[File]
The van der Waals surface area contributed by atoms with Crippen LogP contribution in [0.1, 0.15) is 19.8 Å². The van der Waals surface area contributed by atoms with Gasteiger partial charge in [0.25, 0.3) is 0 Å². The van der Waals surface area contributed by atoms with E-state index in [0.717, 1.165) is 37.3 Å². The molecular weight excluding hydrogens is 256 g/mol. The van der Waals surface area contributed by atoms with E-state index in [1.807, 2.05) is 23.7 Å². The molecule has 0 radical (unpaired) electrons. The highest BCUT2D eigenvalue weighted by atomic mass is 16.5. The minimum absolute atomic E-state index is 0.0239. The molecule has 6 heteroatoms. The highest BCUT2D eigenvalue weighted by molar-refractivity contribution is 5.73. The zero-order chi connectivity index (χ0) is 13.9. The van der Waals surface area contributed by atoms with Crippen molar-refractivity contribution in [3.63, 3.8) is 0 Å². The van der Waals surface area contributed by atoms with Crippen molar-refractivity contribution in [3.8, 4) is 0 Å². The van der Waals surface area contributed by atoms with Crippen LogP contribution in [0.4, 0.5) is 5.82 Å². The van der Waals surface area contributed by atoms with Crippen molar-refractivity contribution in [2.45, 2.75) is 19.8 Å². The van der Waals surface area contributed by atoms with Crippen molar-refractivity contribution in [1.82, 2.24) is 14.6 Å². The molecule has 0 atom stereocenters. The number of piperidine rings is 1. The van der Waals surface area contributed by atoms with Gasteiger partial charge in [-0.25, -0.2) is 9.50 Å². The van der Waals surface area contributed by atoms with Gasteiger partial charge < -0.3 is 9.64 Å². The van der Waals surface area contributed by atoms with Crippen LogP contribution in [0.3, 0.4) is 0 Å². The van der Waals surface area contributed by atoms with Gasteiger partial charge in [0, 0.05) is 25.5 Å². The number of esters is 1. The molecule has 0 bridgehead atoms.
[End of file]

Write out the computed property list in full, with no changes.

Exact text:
The van der Waals surface area contributed by atoms with Crippen LogP contribution in [0.1, 0.15) is 19.8 Å². The van der Waals surface area contributed by atoms with Gasteiger partial charge in [0.25, 0.3) is 0 Å². The van der Waals surface area contributed by atoms with E-state index in [0.717, 1.165) is 37.3 Å². The molecular weight excluding hydrogens is 256 g/mol. The van der Waals surface area contributed by atoms with E-state index in [1.807, 2.05) is 23.7 Å². The molecule has 0 radical (unpaired) electrons. The highest BCUT2D eigenvalue weighted by atomic mass is 16.5. The minimum absolute atomic E-state index is 0.0239. The molecule has 6 heteroatoms. The highest BCUT2D eigenvalue weighted by molar-refractivity contribution is 5.73. The zero-order chi connectivity index (χ0) is 13.9. The van der Waals surface area contributed by atoms with Crippen molar-refractivity contribution in [3.63, 3.8) is 0 Å². The van der Waals surface area contributed by atoms with Crippen molar-refractivity contribution in [3.8, 4) is 0 Å². The van der Waals surface area contributed by atoms with Crippen LogP contribution in [0.4, 0.5) is 5.82 Å². The van der Waals surface area contributed by atoms with Crippen molar-refractivity contribution in [2.45, 2.75) is 19.8 Å². The van der Waals surface area contributed by atoms with Crippen molar-refractivity contribution in [1.82, 2.24) is 14.6 Å². The molecule has 0 atom stereocenters. The number of piperidine rings is 1. The van der Waals surface area contributed by atoms with Gasteiger partial charge in [-0.25, -0.2) is 9.50 Å². The van der Waals surface area contributed by atoms with Gasteiger partial charge < -0.3 is 9.64 Å². The van der Waals surface area contributed by atoms with Crippen LogP contribution in [0.3, 0.4) is 0 Å². The van der Waals surface area contributed by atoms with Gasteiger partial charge in [0, 0.05) is 25.5 Å². The number of esters is 1. The molecule has 0 bridgehead atoms.